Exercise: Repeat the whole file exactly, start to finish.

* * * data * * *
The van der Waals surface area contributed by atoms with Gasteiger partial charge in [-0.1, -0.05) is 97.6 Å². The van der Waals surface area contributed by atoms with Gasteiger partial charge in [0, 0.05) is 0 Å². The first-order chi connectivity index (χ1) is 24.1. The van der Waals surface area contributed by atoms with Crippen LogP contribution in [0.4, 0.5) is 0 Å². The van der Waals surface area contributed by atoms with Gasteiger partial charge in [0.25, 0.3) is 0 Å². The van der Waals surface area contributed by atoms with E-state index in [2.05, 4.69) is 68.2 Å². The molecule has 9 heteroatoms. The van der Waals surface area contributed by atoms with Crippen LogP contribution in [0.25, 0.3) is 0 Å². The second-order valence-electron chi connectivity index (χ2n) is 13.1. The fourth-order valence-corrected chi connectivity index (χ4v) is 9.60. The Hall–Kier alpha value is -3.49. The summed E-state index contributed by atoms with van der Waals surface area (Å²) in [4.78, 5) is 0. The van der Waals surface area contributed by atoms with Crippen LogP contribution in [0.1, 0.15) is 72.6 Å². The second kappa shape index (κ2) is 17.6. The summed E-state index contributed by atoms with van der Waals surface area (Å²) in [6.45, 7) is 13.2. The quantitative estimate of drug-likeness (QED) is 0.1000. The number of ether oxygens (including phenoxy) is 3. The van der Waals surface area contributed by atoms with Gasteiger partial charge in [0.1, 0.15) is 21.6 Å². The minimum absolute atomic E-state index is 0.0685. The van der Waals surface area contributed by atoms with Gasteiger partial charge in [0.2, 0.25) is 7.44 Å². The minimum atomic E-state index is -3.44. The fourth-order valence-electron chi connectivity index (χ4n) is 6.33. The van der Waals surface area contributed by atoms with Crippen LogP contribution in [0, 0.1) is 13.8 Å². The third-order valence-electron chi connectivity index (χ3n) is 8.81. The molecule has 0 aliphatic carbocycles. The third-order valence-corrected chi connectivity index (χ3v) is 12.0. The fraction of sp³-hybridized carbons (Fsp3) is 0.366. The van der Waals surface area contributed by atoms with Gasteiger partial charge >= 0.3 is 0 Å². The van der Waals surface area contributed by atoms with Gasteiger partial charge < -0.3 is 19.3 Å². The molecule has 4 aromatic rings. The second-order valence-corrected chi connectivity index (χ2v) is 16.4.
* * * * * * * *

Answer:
The van der Waals surface area contributed by atoms with Gasteiger partial charge in [-0.1, -0.05) is 97.6 Å². The van der Waals surface area contributed by atoms with Gasteiger partial charge in [0, 0.05) is 0 Å². The first-order chi connectivity index (χ1) is 24.1. The van der Waals surface area contributed by atoms with Crippen LogP contribution in [0.4, 0.5) is 0 Å². The van der Waals surface area contributed by atoms with Gasteiger partial charge in [0.25, 0.3) is 0 Å². The van der Waals surface area contributed by atoms with E-state index in [2.05, 4.69) is 68.2 Å². The molecule has 9 heteroatoms. The van der Waals surface area contributed by atoms with Crippen LogP contribution in [0.25, 0.3) is 0 Å². The second-order valence-electron chi connectivity index (χ2n) is 13.1. The fourth-order valence-corrected chi connectivity index (χ4v) is 9.60. The Hall–Kier alpha value is -3.49. The summed E-state index contributed by atoms with van der Waals surface area (Å²) in [4.78, 5) is 0. The van der Waals surface area contributed by atoms with Crippen LogP contribution in [0.1, 0.15) is 72.6 Å². The second kappa shape index (κ2) is 17.6. The summed E-state index contributed by atoms with van der Waals surface area (Å²) in [6.45, 7) is 13.2. The quantitative estimate of drug-likeness (QED) is 0.1000. The number of ether oxygens (including phenoxy) is 3. The van der Waals surface area contributed by atoms with Gasteiger partial charge in [0.1, 0.15) is 21.6 Å². The minimum absolute atomic E-state index is 0.0685. The van der Waals surface area contributed by atoms with Gasteiger partial charge in [0.2, 0.25) is 7.44 Å². The minimum atomic E-state index is -3.44. The fourth-order valence-electron chi connectivity index (χ4n) is 6.33. The van der Waals surface area contributed by atoms with Crippen LogP contribution in [0, 0.1) is 13.8 Å². The third-order valence-electron chi connectivity index (χ3n) is 8.81. The molecule has 0 aliphatic carbocycles. The third-order valence-corrected chi connectivity index (χ3v) is 12.0. The fraction of sp³-hybridized carbons (Fsp3) is 0.366. The van der Waals surface area contributed by atoms with Gasteiger partial charge >= 0.3 is 0 Å². The van der Waals surface area contributed by atoms with Gasteiger partial charge < -0.3 is 19.3 Å². The molecule has 4 aromatic rings. The second-order valence-corrected chi connectivity index (χ2v) is 16.4.